As an actress, screenwriter, and playwright, Zoe Kazan has made a name for herself, but she’s also been freighted, for good or for ill, with one of the most familiar names in Hollywood history. Kazan’s grandfather, Elia, is a legendary figure in the history of American film and theater, a two-time Oscar winner for directing On the Waterfront and Gentleman’s Agreement, and a co-founder of the Actors Studio. He’s also, to many, one of Hollywood history’s villains, having named names in front of the House Committee on Un-American Activities in 1952, during the era of the Hollywood blacklist and Joseph McCarthy. As late as 1999, when Kazan was awarded an honorary Oscar, the wounds of his capitulation to anti-Communist hysteria were still fresh enough that several Academy members sat on their hands while others rose to give him a standing ovation.
Zoe Kazan, now 36, has never publicly commented on her grandfather’s legacy, but she broke her silence today at a panel for the forthcoming HBO miniseries The Plot Against America, based on the counter-historical Philip Roth novel in which the anti-Semite Charles Lindbergh wins the presidency in 1940. Kazan might have suspected that, given the series’s time frame, the subject of her grandfather would arise, or perhaps the moment was truly spontaneous. Either way, when journalist Whitney Friedlander asked about how her grandfather’s history might inform her approach to the part, Kazan gave an answer that sounded like she’d been preparing for it her whole life. “I don’t want to bring up hard times for you,” Friedlander said. Kazan responded:
You’re not bringing up hard times for me. You’re bringing up hard times for our country. My grandfather did an adaptation of a book by John Steinbeck called East of Eden, and in that book, there is a discussion of a Hebrew word in translation in the Cain and Abel story and that word—and I’m going to butcher it, ’cause I’m not Jewish, which is a whole other question if you want to talk about that—is timshel. Steinbeck translates it as thou mayest, and the question at hand is that God says to Cain, in some translations, you can triumph over sin, and some translations he says, you will triumph over sin. And this character in the book does a kind of deep dive into the actual word in Hebrew and comes up with this thou mayest. Thou mayest triumph over sin. But it’s in the hands of the next generation.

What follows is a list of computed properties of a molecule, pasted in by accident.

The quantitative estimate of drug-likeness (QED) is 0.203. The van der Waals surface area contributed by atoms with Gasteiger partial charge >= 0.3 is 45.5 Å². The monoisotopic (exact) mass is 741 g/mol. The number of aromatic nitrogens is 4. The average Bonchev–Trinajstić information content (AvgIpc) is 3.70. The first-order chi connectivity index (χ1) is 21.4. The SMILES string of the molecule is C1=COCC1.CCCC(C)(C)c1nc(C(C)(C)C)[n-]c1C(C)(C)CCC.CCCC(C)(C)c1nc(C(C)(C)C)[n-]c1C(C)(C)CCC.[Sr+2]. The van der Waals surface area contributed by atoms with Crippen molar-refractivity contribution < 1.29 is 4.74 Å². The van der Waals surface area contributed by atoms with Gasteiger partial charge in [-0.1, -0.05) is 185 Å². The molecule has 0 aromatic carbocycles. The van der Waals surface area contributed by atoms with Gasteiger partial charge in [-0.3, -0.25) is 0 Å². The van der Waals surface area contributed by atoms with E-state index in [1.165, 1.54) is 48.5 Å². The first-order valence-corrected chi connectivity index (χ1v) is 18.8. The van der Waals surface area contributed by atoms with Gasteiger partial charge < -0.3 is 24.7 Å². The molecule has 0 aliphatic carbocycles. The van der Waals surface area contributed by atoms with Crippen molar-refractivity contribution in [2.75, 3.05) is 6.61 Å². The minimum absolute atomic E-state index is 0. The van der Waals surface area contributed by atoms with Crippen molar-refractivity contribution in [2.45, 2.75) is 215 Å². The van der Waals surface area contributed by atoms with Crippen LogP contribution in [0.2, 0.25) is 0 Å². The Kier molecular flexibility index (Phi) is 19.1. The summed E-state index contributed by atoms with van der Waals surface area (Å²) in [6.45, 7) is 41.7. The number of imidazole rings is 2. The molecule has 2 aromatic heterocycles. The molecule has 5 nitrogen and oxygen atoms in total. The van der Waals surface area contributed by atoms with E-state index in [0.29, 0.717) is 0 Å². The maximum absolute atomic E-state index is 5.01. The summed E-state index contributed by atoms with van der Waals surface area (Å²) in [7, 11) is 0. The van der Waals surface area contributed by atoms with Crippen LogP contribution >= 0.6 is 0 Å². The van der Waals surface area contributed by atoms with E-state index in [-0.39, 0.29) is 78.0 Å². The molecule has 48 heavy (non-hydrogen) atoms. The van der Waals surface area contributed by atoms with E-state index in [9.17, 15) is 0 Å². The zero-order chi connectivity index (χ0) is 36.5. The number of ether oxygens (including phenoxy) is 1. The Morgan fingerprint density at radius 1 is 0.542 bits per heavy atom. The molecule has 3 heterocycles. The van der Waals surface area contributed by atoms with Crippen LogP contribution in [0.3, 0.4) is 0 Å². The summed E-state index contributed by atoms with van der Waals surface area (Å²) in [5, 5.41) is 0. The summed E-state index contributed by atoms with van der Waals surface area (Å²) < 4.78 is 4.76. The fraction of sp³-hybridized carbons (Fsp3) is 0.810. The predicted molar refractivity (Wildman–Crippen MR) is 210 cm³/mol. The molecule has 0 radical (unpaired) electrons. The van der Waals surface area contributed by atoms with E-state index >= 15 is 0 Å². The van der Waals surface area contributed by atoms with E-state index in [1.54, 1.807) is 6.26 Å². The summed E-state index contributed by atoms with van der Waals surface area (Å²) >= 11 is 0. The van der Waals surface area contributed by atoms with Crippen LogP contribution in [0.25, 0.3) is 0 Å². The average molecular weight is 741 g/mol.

I have not wanted to weigh in on my family’s political history, partially because of the other people it involved in my family who have prized their privacy over a public life, so I’m not going to go into it, but I will say that I thought a lot about how the history of our country affected my family’s history, what it meant for my grandfather as an immigrant to this country to have his American-ness tested, and the choice that he made from that. And I thought a lot about my own choices that I’ve made—the way that I choose to live my life.
I think thou mayest choose a different life. And I think that the reason that Steinbeck put that in his book about the foundation of the West in this country is that it’s also about America choosing to recognize who they have been—Cain did kill his brother—but also to recognize that they may choose a different future for themselves. I think it’s meaningful in the book that it comes out of the mouth of an immigrant. So those were the things that were on my mind as I worked on this. It was a profound experience for me working on this—personally, politically, artistically. And I think that’s all I have to say about that. Thank you.
After Kazan finished her answer, some in the audience applauded. Later, David Simon, one of the miniseries’s creators, responded, “I’ve been coming to TCAs now for about a decade. That was the best answer to a question. That was so cool. That had linguistics. That had, like, film history. That was gorgeous.”
Additional reporting by Jolie Lash.